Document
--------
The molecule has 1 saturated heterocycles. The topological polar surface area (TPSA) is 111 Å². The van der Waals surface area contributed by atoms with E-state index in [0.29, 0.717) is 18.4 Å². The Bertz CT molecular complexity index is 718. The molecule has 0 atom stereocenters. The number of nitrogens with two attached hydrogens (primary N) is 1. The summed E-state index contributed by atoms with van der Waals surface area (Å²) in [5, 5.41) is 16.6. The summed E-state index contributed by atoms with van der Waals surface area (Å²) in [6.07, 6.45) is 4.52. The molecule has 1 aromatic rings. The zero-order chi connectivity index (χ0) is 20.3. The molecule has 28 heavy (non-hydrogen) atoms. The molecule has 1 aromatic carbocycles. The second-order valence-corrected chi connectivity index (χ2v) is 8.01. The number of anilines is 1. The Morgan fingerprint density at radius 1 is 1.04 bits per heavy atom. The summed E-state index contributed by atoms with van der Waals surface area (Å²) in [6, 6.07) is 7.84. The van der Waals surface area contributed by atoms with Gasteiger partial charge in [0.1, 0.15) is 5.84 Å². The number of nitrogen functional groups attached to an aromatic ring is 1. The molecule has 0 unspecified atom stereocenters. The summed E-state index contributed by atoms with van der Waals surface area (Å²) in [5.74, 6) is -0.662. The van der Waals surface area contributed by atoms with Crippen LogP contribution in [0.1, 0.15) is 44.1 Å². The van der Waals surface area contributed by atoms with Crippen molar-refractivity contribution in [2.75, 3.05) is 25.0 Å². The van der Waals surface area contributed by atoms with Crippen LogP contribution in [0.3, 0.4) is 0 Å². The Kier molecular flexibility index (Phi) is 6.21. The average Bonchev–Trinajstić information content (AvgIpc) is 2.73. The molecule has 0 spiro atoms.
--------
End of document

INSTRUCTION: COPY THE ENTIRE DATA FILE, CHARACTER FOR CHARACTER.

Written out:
The molecule has 1 saturated heterocycles. The topological polar surface area (TPSA) is 111 Å². The van der Waals surface area contributed by atoms with E-state index in [0.29, 0.717) is 18.4 Å². The Bertz CT molecular complexity index is 718. The molecule has 0 atom stereocenters. The number of nitrogens with two attached hydrogens (primary N) is 1. The summed E-state index contributed by atoms with van der Waals surface area (Å²) in [5, 5.41) is 16.6. The summed E-state index contributed by atoms with van der Waals surface area (Å²) in [6.07, 6.45) is 4.52. The molecule has 1 aromatic rings. The zero-order chi connectivity index (χ0) is 20.3. The molecule has 28 heavy (non-hydrogen) atoms. The molecule has 1 aromatic carbocycles. The second-order valence-corrected chi connectivity index (χ2v) is 8.01. The number of anilines is 1. The Morgan fingerprint density at radius 1 is 1.04 bits per heavy atom. The summed E-state index contributed by atoms with van der Waals surface area (Å²) in [6, 6.07) is 7.84. The van der Waals surface area contributed by atoms with Gasteiger partial charge in [0.1, 0.15) is 5.84 Å². The number of nitrogen functional groups attached to an aromatic ring is 1. The molecule has 0 unspecified atom stereocenters. The summed E-state index contributed by atoms with van der Waals surface area (Å²) in [5.74, 6) is -0.662. The van der Waals surface area contributed by atoms with Crippen LogP contribution in [0.1, 0.15) is 44.1 Å². The van der Waals surface area contributed by atoms with Crippen molar-refractivity contribution in [2.75, 3.05) is 25.0 Å². The van der Waals surface area contributed by atoms with Crippen LogP contribution in [0.3, 0.4) is 0 Å². The Kier molecular flexibility index (Phi) is 6.21. The average Bonchev–Trinajstić information content (AvgIpc) is 2.73. The molecule has 0 spiro atoms.